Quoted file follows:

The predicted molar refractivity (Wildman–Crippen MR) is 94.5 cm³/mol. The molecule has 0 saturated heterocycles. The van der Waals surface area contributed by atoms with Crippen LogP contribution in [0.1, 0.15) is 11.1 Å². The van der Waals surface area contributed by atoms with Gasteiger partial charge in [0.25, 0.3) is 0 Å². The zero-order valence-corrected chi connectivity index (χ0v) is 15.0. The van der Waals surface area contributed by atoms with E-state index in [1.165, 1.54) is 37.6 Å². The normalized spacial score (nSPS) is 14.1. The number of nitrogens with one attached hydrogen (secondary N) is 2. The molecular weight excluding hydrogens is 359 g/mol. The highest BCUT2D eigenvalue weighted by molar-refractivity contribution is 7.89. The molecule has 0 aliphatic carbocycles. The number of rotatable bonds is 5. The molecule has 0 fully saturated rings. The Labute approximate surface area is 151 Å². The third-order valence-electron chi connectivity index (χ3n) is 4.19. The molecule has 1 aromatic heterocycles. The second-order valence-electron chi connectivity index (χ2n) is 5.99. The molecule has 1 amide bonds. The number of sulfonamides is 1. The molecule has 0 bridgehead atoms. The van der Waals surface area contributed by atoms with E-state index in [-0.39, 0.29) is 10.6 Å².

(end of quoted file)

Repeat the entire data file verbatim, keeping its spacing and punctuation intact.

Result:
The predicted molar refractivity (Wildman–Crippen MR) is 94.5 cm³/mol. The molecule has 0 saturated heterocycles. The van der Waals surface area contributed by atoms with Crippen LogP contribution in [0.1, 0.15) is 11.1 Å². The van der Waals surface area contributed by atoms with Gasteiger partial charge in [0.25, 0.3) is 0 Å². The zero-order valence-corrected chi connectivity index (χ0v) is 15.0. The van der Waals surface area contributed by atoms with E-state index in [1.165, 1.54) is 37.6 Å². The normalized spacial score (nSPS) is 14.1. The number of nitrogens with one attached hydrogen (secondary N) is 2. The molecular weight excluding hydrogens is 359 g/mol. The highest BCUT2D eigenvalue weighted by molar-refractivity contribution is 7.89. The molecule has 0 aliphatic carbocycles. The number of rotatable bonds is 5. The molecule has 0 fully saturated rings. The Labute approximate surface area is 151 Å². The third-order valence-electron chi connectivity index (χ3n) is 4.19. The molecule has 1 aromatic heterocycles. The second-order valence-electron chi connectivity index (χ2n) is 5.99. The molecule has 1 amide bonds. The number of sulfonamides is 1. The molecule has 0 bridgehead atoms. The van der Waals surface area contributed by atoms with E-state index in [-0.39, 0.29) is 10.6 Å².